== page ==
"I'll see you, forgive me," he told them. He'd never said that before. One of his colleagues followed him out the door. "Please take care," she said. She'd never done that before; it made him even more nervous. He brushed her off and climbed into the ambulance.
The three young men drove out to the town of Qana. Looking up, they could see red lights in the sky overhead. Israeli planes, Chaalan thought.
They came to a stop on a stretch of battle-pocked roadway in Qana.
The medics favor that spot because the ambulances, with their trademark red crosses emblazoned on the roofs, can be seen clearly from above. They thought it was safe.
They climbed down, removed the patients from the other ambulance and slid them into place. They moved fast; everybody was nervous.
Then the roar and smash of the missiles shattered the summer night. Both ambulances were hit, directly and systematically, by Israeli bombs, the medics said.
Everybody else must be dead, Chaalan remembered thinking as he slowly came to his senses. He called out his first medic's name, and got an answer. He called out the second man's name. Silence. "We lost one man," he thought.
The grandmother had crawled out of the ambulance after the first missile strike, but the medics didn't realize that. There was no way the adults could have survived, the medics decided.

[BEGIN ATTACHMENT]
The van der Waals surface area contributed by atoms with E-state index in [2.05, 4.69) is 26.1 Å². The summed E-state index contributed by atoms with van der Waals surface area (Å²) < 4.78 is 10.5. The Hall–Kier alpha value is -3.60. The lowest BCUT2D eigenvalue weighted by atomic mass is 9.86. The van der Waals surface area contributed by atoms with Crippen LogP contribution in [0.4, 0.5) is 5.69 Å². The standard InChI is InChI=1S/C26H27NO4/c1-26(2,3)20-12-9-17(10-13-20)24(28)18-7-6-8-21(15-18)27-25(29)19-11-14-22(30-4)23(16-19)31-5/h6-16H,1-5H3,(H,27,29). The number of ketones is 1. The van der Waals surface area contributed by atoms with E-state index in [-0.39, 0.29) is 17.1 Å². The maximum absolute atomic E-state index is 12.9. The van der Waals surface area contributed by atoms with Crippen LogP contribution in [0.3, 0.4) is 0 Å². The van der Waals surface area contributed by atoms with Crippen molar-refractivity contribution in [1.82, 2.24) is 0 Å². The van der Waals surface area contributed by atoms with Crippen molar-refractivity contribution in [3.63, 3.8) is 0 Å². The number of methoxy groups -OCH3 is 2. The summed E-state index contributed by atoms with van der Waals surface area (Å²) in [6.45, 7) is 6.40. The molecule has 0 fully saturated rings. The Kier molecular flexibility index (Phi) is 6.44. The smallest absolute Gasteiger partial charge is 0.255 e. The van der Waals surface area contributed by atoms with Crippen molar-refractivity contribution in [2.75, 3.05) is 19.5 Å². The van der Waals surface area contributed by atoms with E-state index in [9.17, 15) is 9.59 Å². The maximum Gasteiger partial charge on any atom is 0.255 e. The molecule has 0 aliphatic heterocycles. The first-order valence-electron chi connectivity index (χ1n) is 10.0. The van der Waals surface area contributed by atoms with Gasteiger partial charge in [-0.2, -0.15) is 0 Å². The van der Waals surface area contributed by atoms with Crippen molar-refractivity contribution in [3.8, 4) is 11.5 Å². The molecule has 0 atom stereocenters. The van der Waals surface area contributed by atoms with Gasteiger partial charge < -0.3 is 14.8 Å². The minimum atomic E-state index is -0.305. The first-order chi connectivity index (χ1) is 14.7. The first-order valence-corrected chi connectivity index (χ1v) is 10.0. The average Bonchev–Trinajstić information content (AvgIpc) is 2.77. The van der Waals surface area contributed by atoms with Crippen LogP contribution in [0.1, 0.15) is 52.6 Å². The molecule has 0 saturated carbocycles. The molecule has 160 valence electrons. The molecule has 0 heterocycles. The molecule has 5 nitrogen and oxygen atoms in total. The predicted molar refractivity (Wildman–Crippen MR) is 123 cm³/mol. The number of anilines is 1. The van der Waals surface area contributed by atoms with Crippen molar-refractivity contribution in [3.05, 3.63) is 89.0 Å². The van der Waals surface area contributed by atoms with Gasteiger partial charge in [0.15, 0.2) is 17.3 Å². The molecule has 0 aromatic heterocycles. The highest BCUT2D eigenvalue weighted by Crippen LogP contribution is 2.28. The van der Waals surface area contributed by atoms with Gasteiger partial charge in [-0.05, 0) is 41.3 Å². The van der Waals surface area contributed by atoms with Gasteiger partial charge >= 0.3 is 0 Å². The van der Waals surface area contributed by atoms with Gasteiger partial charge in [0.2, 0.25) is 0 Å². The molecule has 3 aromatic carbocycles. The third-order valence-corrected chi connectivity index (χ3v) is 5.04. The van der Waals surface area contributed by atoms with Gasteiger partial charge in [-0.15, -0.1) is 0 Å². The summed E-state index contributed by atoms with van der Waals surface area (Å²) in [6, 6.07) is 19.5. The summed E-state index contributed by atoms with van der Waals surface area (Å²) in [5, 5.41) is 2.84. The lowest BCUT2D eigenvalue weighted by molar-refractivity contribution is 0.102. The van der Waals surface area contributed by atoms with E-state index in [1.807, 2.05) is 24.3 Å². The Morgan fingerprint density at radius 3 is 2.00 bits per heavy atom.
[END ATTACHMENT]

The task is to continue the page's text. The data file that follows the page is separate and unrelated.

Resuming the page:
So they grabbed the little boy and took shelter in a nearby basement.
Most of the houses on the street stood empty, abandoned by families who'd heeded Israeli evacuation orders and fled north. More bombings continued to puncture the night.
Huddled in the darkness of the basement, they ran their hands over their own bodies, checking for injuries. The boy's head, full of shrapnel, was bleeding badly. They used T-shirts to bandage his wounds.
Then they waited in the darkness. They managed to get through to the Red Cross station from their cellphones. An hour and a half dragged past.
Finally, Hillal and the other medics made it to the scene. "It was a disaster," he said.
"The cars had exploded all over the place. There was one man so badly injured we didn't know what to do for him."
At first, the Red Cross had considered whether to stop making ambulance runs altogether, he said. Then the organization thought better of it and recommended that the teams only stop driving south. Hillal didn't know what would happen. He only knew that the ground rules had been blasted away — the medics had been stripped of their sense of safety.
"When we were driving in the ambulance before, we did not feel we are safe 100%," Chaalan said. "But now it's direct on us."
On Monday, medics and the wounded family were all in the hospital. The grandmother lay on her side in a hospital bed, face turned to the sky outside her window.
"Give me something for the pain," she groaned. "I'm going to vomit." A son and grandson were unconscious in the intensive care unit. Her son, whose leg had been struck by the missile, lay under a tangle of tubes. The sheet reached just below the knee. His calf wasn't there anymore.
Chaalan was bleeding from the ear, and stitches bound his chin and a leg. He needed a few more days to recover, but he insisted on going home.
He peeled off his bandages before stopping by to kiss his mother.
And then he was back at the Red Cross station, padding around in a Las Vegas T-shirt, insisting that he was ready to get back to work.
"I prefer to die when I'm helping people," he said. "Not when I'm hiding."
© 2006 The Los Angeles Times